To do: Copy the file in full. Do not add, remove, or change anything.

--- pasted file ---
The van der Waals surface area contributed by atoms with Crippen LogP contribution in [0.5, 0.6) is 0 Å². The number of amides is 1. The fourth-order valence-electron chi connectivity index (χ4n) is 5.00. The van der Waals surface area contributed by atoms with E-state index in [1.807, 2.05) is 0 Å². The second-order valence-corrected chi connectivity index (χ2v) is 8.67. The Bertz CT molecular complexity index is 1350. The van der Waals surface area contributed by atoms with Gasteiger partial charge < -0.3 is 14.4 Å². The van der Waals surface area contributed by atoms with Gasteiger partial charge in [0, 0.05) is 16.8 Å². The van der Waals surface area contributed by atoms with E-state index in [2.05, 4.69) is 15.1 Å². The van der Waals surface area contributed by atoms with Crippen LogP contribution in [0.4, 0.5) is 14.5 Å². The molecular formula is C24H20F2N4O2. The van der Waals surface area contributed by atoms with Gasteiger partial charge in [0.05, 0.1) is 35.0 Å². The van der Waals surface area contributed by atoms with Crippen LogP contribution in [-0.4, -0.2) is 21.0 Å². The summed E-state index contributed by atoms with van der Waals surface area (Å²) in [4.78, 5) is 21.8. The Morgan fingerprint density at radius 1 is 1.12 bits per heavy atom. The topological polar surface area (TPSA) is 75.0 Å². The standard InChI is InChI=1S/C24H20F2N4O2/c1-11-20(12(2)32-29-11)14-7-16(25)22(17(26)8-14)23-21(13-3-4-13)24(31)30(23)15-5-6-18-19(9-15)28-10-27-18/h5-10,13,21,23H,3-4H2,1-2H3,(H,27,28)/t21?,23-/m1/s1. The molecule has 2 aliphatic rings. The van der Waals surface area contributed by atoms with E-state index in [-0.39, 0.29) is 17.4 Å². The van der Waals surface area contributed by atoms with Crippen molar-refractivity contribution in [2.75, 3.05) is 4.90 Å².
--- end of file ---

The van der Waals surface area contributed by atoms with Crippen LogP contribution in [0.5, 0.6) is 0 Å². The number of amides is 1. The fourth-order valence-electron chi connectivity index (χ4n) is 5.00. The van der Waals surface area contributed by atoms with E-state index in [1.807, 2.05) is 0 Å². The second-order valence-corrected chi connectivity index (χ2v) is 8.67. The Bertz CT molecular complexity index is 1350. The van der Waals surface area contributed by atoms with Gasteiger partial charge < -0.3 is 14.4 Å². The van der Waals surface area contributed by atoms with Gasteiger partial charge in [0, 0.05) is 16.8 Å². The van der Waals surface area contributed by atoms with E-state index in [2.05, 4.69) is 15.1 Å². The van der Waals surface area contributed by atoms with Crippen LogP contribution in [0.4, 0.5) is 14.5 Å². The molecular formula is C24H20F2N4O2. The van der Waals surface area contributed by atoms with Gasteiger partial charge in [0.05, 0.1) is 35.0 Å². The van der Waals surface area contributed by atoms with Crippen LogP contribution in [-0.4, -0.2) is 21.0 Å². The summed E-state index contributed by atoms with van der Waals surface area (Å²) in [4.78, 5) is 21.8. The Morgan fingerprint density at radius 1 is 1.12 bits per heavy atom. The topological polar surface area (TPSA) is 75.0 Å². The standard InChI is InChI=1S/C24H20F2N4O2/c1-11-20(12(2)32-29-11)14-7-16(25)22(17(26)8-14)23-21(13-3-4-13)24(31)30(23)15-5-6-18-19(9-15)28-10-27-18/h5-10,13,21,23H,3-4H2,1-2H3,(H,27,28)/t21?,23-/m1/s1. The molecule has 2 aliphatic rings. The van der Waals surface area contributed by atoms with E-state index in [-0.39, 0.29) is 17.4 Å². The van der Waals surface area contributed by atoms with Crippen molar-refractivity contribution in [2.75, 3.05) is 4.90 Å².